Gas boom puts wind power on economic ropes

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NEW YORK — Wind power in the United States is on a respirator.

The $14 billion industry, the world’s second-largest buyer of wind turbines, is reeling from a double blow — cheap natural gas unleashed by the hydraulic fracturing revolution and the death last year of federal subsidies that made wind the most competitive of all renewable energy sources in the United States.

Without restoration of subsidies, worth $23 per megawatt hour to turbine owners, the industry may not recover, and the U.S. may lose ground in its race to reduce dependence on the fossil fuels driving global warming, say wind-power advocates.

They place the subsidy argument in the context of fairness, pointing out that wind’s chief fossil-fuel rival, the gas industry, is aided by the ability to form master limited partnerships that allow pipeline operators to avoid paying income tax. This helps drive down the cost of natural gas.

“If gas prices weren’t so cheap, then wind might be able to compete on its own,” said South Dakota Gov. Dennis Daugaard, a Republican.

Consider that gas averaged $8.90 a million British thermal units in 2008 and plunged to $3.73 last year, making the fuel a cheaper source of electricity for utilities. Congress allowed the wind Production Tax Credit to expire last year, and wind farm construction plunged 92 percent.

The shift in fortunes for the two fuels arrives at the moment when wind was beginning to rival gas on price alone, according to data compiled by Bloomberg. That means the industry’s future will be shaped by the debate over what counts as support from the government and when, or if, Congress moves to rethink the credit.

“Cheap gas has definitely made it harder to compete,” said David Crane, chief executive officer of NRG Energy, which builds both gas and renewable power plants. He said that with the subsidy, companies were able to propose wind projects “below the price of gas.”

Both wind and gas cost about $84 a megawatt hour to install worldwide, excluding subsidies, according to Bloomberg New Energy Finance. That’s 3 percent higher than a coal-fired power plant costs and about half that of nuclear reactors.

Daugaard joined Sen. Ron Wyden, D-Ore., chairman of the Senate Finance Committee, in pushing to extend the Production Tax Credit, which expired in December and is part of a package of 50 lapsed tax breaks the committee agreed on April 4 to extend.

The credit appeals to Democrats and Republicans alike in states that have strong wind resources as well as those with turbine and blade factories, like Kansas and Colorado. Still, the Republican-led House may not support efforts to extend the tax credits before the November election, according to the American Wind Energy Association.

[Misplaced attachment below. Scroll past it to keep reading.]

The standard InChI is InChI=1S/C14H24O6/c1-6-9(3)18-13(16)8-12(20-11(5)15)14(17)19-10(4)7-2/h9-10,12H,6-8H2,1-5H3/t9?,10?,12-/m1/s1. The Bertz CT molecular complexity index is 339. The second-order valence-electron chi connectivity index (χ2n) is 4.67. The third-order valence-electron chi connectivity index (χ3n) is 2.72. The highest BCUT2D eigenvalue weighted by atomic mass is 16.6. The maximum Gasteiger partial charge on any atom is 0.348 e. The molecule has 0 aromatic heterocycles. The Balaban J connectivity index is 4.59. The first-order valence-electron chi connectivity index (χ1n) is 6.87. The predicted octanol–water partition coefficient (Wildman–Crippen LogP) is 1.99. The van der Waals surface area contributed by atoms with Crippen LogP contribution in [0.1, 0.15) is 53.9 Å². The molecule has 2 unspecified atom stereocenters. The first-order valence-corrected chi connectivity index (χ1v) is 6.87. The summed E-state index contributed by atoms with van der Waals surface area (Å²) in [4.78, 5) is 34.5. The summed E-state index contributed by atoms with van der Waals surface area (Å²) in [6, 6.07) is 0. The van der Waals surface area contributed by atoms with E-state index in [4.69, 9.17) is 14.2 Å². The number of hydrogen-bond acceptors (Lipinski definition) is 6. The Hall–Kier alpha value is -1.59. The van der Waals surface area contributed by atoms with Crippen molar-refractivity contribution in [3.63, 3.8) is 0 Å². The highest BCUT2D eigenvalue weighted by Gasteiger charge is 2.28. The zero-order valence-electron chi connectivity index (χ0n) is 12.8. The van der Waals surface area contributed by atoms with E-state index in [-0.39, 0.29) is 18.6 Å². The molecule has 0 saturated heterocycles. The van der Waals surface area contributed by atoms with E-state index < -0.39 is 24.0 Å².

America’s Natural Gas Alliance, which represents independent gas producers in Washington,

D.C., has no position on the tax credits for wind, said Dan Whitten, a spokesman. The group also welcomes proposals to expand master limited partnerships to additional energy sources such as wind.

Nowhere is the economic debate about wind versus gas more finely balanced than in the U.S. While North America ranks behind China in terms of total installations, the price of gas and structure of support for the industries has made it among the most competitive markets in the world.

The best wind farms in the breeziest areas, such as South Texas, can be built for $60 a megawatt-hour, below the $65 price of a high-efficiency gas turbine, according to New Energy Finance.

Behind those headline figures are hundreds of variables that determine whether a utility picks wind or gas. The best wind farms may operate 45 percent of the time, while ordinary ones work less than a third of the day. The tax credit often is the decisive factor in determining whether to build a wind farm.

“Without the Production Tax Credit, we don’t expect wind to be at cost parity with gas” in most places in the U.S., said Stephen Munro, an analyst at New Energy Finance.

Power technologies don’t compete on price alone. Most states require utilities to supply an increasing amount of their electricity from renewables.